DBATOOLS: Get-DbaLogin Find Database logins

For a quick way to search for specific database logins across your data estate, the easiest way is to use the dbatools command: Get-DbaLogin.

If you are using SQL Server authentication, you may have to change the password for one of your database accounts. If you have 1 or 2 servers, you can just login to each server and see if the user exists.

Below I login and see that the ETL user exists. This is one way to do it.

A potential faster way to look up one account is to use Get-DbaLogin by dbatools. if you do not know what dbatools is, please read my first article about this huge time saving tool. https://jimsalasek.com/2021/10/05/dbatools-io-a-dba-timesaver-luxury/

Ok, by using PowerShell, you can easily find if an user exists. The command to check for a SQL Server authenticated user is as follows:

get-dbalogin -sqlinstance etlsqldb -login etl

You need to specify the instance, ETLSQLDB in my case, and what login you are searching for. ETL in our example.

You can also search for Windows authenticated users using this command:

get-dbalogin -sqlinstance etlsqldb -type windows -includefilter *salasek*

You need to specify type of Windows, and you filter by name using the wildcard * around the name you are searching for.

You may not think this is very efficient, but you can search multiple servers at the same time!

First you need to add a list of servers in your PowerShell profile. To find where your profile exists, type in the following command.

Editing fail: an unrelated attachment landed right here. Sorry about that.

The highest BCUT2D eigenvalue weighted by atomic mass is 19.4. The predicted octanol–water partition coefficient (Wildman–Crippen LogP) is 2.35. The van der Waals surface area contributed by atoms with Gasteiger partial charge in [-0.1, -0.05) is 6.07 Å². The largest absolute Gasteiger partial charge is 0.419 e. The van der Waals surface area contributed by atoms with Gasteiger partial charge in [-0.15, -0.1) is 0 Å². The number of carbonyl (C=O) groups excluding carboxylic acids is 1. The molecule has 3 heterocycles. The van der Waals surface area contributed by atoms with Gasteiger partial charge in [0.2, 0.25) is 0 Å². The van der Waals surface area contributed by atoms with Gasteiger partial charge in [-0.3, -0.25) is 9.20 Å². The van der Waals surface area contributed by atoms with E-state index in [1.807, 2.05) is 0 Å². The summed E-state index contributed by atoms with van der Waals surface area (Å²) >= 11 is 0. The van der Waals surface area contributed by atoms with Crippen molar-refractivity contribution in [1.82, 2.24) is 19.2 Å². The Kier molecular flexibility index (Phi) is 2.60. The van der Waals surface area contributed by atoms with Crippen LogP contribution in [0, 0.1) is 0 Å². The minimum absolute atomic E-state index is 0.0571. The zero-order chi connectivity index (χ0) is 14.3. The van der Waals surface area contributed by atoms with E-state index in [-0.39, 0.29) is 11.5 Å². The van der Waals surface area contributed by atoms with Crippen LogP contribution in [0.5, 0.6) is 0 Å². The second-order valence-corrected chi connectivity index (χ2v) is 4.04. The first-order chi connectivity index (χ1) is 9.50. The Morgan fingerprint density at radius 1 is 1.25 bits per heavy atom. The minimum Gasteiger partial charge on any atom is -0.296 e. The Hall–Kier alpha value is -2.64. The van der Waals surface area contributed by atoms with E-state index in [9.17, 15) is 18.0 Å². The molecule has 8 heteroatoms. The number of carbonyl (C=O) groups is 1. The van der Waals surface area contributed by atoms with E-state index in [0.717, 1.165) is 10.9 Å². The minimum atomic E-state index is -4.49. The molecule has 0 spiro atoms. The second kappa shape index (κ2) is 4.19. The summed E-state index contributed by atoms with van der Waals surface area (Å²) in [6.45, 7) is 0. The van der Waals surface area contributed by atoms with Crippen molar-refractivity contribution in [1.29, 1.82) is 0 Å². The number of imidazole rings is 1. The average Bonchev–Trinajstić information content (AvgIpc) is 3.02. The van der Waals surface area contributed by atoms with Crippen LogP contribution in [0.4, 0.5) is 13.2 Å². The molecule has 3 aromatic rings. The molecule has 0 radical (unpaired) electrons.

$PROFILE|format-list -force

This shows you where your profile lives. I am going to modify the CurrentUserAllHosts one that lives in my users directory.

After opening up the profile.ps1 file in a text editor, add a new line that begins with $. You can pick any name, but I am naming mine $ServerName. Then list all of your servers separated by double quotes and a comma, then save the file.

I usually restart PowerShell so it reads the new profile.

Now you can specify the $ServerName for the instance name and it will check every server in the list and display the results. Below I am passing $ServerName in. I am also outputting the results to a grid by using the “|out-gridview” command at the end.

get-dbalogin -sqlinstance $ServerName -login etl |out-gridview

To check all of these servers took approx 5 seconds. To do this manually, it may have took 30-60 seconds per server to login, and then drill down through security and check if the user exists.

Here is what the results look like using |out-gridview. Now you know which servers the username is on.

For more on all of the time saving commands that DBATOOLS provide, go to their website and see the more than 500 commands that are available. https://dbatools.io/

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